* 1887, 1890, 1896-97, 1899-00, 1900-01, 1909, 1910, 1912, 1913, 1914, 1916, 1917, 1918, 1922

* 1920-21

* 1875-76, 1905-06, 1907, 1909, 1910, 1911, 1912, 1913, 1914, 1915, 1916, 1917, 1918, 1920

* 1908, 1913-14, 1916-17, 1920-21, 1922-23

* 1887, 1923

Elizabeth City:
* 1923-1924

* 1915-1916

* 1910-11, 1913-14, 1918-19, 1921-22, 1923-24

* 1916-17

* 1916-17

* 1915, 1921-22

* 1920-21

High Point:
* 1908, 1910-11, 1913, 1919, 1921-22, 1923-24

* 1923-24

* 1916-17

* 1916-17

* 1922

New Bern:
* 1916-17, 1920-21

* 1883, 1886, 1887, 1888, 1896-97, 1899-00, 1901, 1921

(See Spencer)

* 1907-08, 1913-14, 1915-16, 1917, 1919-20, 1922-23

* 1916-17, 1922-23

* 1916

* 1865-66, 1871, 1877-78,1889, 1922

* 1908, 1912, 1913, 1915, 1916, 1918, 1921, 1922, 1926, 1927

* 1861

* 1859-1860

Mount Vernon:
* 1876-1877

* 1867
* 1877

* 1900

* 1956
* 1957
* 1959
* 1962

* 1919

South Carolina
* 1851
* 1852

* 1865

Salt Lake City:
* 1879-1880
* 1883-1884
* 1892-1893
* 1909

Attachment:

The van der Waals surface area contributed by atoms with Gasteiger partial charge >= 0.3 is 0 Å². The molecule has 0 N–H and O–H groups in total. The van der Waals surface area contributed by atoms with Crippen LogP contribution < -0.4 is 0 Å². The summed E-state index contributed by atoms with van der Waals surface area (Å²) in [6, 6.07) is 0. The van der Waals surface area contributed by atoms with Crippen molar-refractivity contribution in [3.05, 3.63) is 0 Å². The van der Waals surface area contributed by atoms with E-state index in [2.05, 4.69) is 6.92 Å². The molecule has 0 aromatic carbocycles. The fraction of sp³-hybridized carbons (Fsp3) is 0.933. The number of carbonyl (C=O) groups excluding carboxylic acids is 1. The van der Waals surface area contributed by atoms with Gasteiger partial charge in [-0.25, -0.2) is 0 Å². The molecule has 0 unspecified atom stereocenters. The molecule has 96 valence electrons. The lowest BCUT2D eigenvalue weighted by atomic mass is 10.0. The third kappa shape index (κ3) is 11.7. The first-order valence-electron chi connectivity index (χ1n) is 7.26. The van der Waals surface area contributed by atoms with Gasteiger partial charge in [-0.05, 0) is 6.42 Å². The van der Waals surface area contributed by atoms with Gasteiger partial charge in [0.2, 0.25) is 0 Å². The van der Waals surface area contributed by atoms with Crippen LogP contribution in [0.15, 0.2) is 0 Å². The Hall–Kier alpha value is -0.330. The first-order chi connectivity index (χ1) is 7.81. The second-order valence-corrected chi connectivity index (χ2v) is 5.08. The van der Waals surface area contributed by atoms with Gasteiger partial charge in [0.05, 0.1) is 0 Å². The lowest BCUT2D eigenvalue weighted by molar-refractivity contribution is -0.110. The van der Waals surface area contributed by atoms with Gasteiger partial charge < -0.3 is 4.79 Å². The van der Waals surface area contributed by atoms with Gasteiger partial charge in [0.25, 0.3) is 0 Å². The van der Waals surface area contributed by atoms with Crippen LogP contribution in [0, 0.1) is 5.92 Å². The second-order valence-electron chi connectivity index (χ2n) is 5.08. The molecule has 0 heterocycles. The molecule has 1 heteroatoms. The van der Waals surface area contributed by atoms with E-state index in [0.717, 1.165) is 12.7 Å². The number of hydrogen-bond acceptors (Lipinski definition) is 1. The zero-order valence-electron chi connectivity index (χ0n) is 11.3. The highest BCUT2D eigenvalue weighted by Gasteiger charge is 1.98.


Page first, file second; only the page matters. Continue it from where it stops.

West Virginia
* 1907

14 April 2009

When RDGR Got Its Groove Back [Personal]

Well, take one part family houseguests, one part husband's birthday, three parts massive party that left the house in entirely too much disarray, blend gently with one tummy bug shared by toddler with parents, and you have a recipe for a neglected blog!

At any rate, I am actually wearing real clothes today, as opposed to pajamas, so I'm expecting good things out of both myself and my time this beautiful Tuesday! I have a number of posts backlogged, both here and on GYR of Contra Costa, including a report on my recent visit to Alhambra Cemetery in Martinez, and a number of resource spotlights focused on Internet Archive. Here's to a (hopefully) productive day!

23 March 2009

Genealogy and History Channels on YouTube [Reference Shelf]

ResourceShelf pointed out the European Library YouTube channel in a recent post. I was reminded that YouTube is actually a very lush source of information for genealogists... something I forget when I'm turning to YouTube for quick Elmo videos and the latest music. I was amazed at how much there was of interest!

Here are some interesting channels I have found, all with appeal for genealogists:

* Roots Television- Of course!

* The European Library- Includes links to videos highlighting libraries of member countries.

* UK National Archives Channel

* Spelman College- Haven't uploaded a video in a while, but the videos on their Oral History project are great.

* New York Public Library